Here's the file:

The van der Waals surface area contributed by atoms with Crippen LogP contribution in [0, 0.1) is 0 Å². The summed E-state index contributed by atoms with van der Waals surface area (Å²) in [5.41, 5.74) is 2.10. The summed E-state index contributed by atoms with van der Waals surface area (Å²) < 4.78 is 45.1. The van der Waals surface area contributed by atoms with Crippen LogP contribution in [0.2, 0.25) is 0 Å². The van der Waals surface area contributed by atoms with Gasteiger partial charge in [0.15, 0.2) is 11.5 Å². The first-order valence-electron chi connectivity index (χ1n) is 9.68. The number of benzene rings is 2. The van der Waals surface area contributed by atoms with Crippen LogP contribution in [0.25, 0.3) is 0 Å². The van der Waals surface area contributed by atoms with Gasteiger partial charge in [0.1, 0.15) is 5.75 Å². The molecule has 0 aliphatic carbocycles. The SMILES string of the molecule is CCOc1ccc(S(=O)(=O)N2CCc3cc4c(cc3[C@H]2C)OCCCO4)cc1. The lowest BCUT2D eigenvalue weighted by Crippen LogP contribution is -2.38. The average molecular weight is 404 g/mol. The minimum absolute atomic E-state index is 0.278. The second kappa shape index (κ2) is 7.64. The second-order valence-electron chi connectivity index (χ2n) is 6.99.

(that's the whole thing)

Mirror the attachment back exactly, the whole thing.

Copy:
The van der Waals surface area contributed by atoms with Crippen LogP contribution in [0, 0.1) is 0 Å². The summed E-state index contributed by atoms with van der Waals surface area (Å²) in [5.41, 5.74) is 2.10. The summed E-state index contributed by atoms with van der Waals surface area (Å²) < 4.78 is 45.1. The van der Waals surface area contributed by atoms with Crippen LogP contribution in [0.2, 0.25) is 0 Å². The van der Waals surface area contributed by atoms with Gasteiger partial charge in [0.15, 0.2) is 11.5 Å². The first-order valence-electron chi connectivity index (χ1n) is 9.68. The number of benzene rings is 2. The van der Waals surface area contributed by atoms with Crippen LogP contribution in [0.25, 0.3) is 0 Å². The van der Waals surface area contributed by atoms with Gasteiger partial charge in [0.1, 0.15) is 5.75 Å². The molecule has 0 aliphatic carbocycles. The SMILES string of the molecule is CCOc1ccc(S(=O)(=O)N2CCc3cc4c(cc3[C@H]2C)OCCCO4)cc1. The lowest BCUT2D eigenvalue weighted by Crippen LogP contribution is -2.38. The average molecular weight is 404 g/mol. The minimum absolute atomic E-state index is 0.278. The second kappa shape index (κ2) is 7.64. The second-order valence-electron chi connectivity index (χ2n) is 6.99.